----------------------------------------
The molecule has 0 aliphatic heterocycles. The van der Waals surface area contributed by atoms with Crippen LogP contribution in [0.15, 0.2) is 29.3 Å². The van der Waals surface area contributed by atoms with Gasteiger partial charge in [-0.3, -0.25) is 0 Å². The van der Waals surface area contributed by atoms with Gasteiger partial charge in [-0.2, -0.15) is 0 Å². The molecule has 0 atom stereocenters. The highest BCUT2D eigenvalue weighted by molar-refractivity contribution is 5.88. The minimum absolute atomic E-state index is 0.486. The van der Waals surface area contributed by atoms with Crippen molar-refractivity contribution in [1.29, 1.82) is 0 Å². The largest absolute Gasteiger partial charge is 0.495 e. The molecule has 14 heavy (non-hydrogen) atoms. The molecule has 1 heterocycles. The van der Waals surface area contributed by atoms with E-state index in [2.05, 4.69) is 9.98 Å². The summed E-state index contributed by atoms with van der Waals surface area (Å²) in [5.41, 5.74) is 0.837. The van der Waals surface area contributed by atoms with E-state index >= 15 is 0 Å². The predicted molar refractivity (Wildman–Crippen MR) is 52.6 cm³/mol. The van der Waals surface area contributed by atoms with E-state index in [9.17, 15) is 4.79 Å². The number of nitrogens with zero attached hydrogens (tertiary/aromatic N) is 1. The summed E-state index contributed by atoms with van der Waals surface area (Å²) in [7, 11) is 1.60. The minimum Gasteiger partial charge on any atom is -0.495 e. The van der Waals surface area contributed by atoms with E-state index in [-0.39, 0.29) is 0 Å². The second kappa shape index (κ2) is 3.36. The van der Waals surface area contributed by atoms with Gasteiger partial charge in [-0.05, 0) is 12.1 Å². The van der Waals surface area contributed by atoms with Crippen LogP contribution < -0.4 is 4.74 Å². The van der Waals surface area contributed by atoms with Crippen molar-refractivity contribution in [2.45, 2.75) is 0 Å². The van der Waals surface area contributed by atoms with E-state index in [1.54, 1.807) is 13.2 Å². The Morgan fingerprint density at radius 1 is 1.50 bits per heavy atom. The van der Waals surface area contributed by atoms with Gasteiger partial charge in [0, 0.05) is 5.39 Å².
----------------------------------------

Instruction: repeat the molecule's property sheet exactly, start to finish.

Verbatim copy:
The molecule has 0 aliphatic heterocycles. The van der Waals surface area contributed by atoms with Crippen LogP contribution in [0.15, 0.2) is 29.3 Å². The van der Waals surface area contributed by atoms with Gasteiger partial charge in [-0.3, -0.25) is 0 Å². The van der Waals surface area contributed by atoms with Gasteiger partial charge in [-0.2, -0.15) is 0 Å². The molecule has 0 atom stereocenters. The highest BCUT2D eigenvalue weighted by molar-refractivity contribution is 5.88. The minimum absolute atomic E-state index is 0.486. The van der Waals surface area contributed by atoms with Crippen molar-refractivity contribution in [1.29, 1.82) is 0 Å². The largest absolute Gasteiger partial charge is 0.495 e. The molecule has 14 heavy (non-hydrogen) atoms. The molecule has 1 heterocycles. The van der Waals surface area contributed by atoms with E-state index in [2.05, 4.69) is 9.98 Å². The summed E-state index contributed by atoms with van der Waals surface area (Å²) in [5.41, 5.74) is 0.837. The van der Waals surface area contributed by atoms with E-state index >= 15 is 0 Å². The predicted molar refractivity (Wildman–Crippen MR) is 52.6 cm³/mol. The van der Waals surface area contributed by atoms with E-state index in [9.17, 15) is 4.79 Å². The number of nitrogens with zero attached hydrogens (tertiary/aromatic N) is 1. The summed E-state index contributed by atoms with van der Waals surface area (Å²) in [7, 11) is 1.60. The minimum Gasteiger partial charge on any atom is -0.495 e. The van der Waals surface area contributed by atoms with E-state index in [-0.39, 0.29) is 0 Å². The second kappa shape index (κ2) is 3.36. The van der Waals surface area contributed by atoms with Gasteiger partial charge in [-0.05, 0) is 12.1 Å². The van der Waals surface area contributed by atoms with Crippen LogP contribution < -0.4 is 4.74 Å². The van der Waals surface area contributed by atoms with Crippen molar-refractivity contribution in [2.45, 2.75) is 0 Å². The van der Waals surface area contributed by atoms with E-state index in [1.54, 1.807) is 13.2 Å². The Morgan fingerprint density at radius 1 is 1.50 bits per heavy atom. The van der Waals surface area contributed by atoms with Gasteiger partial charge in [0, 0.05) is 5.39 Å².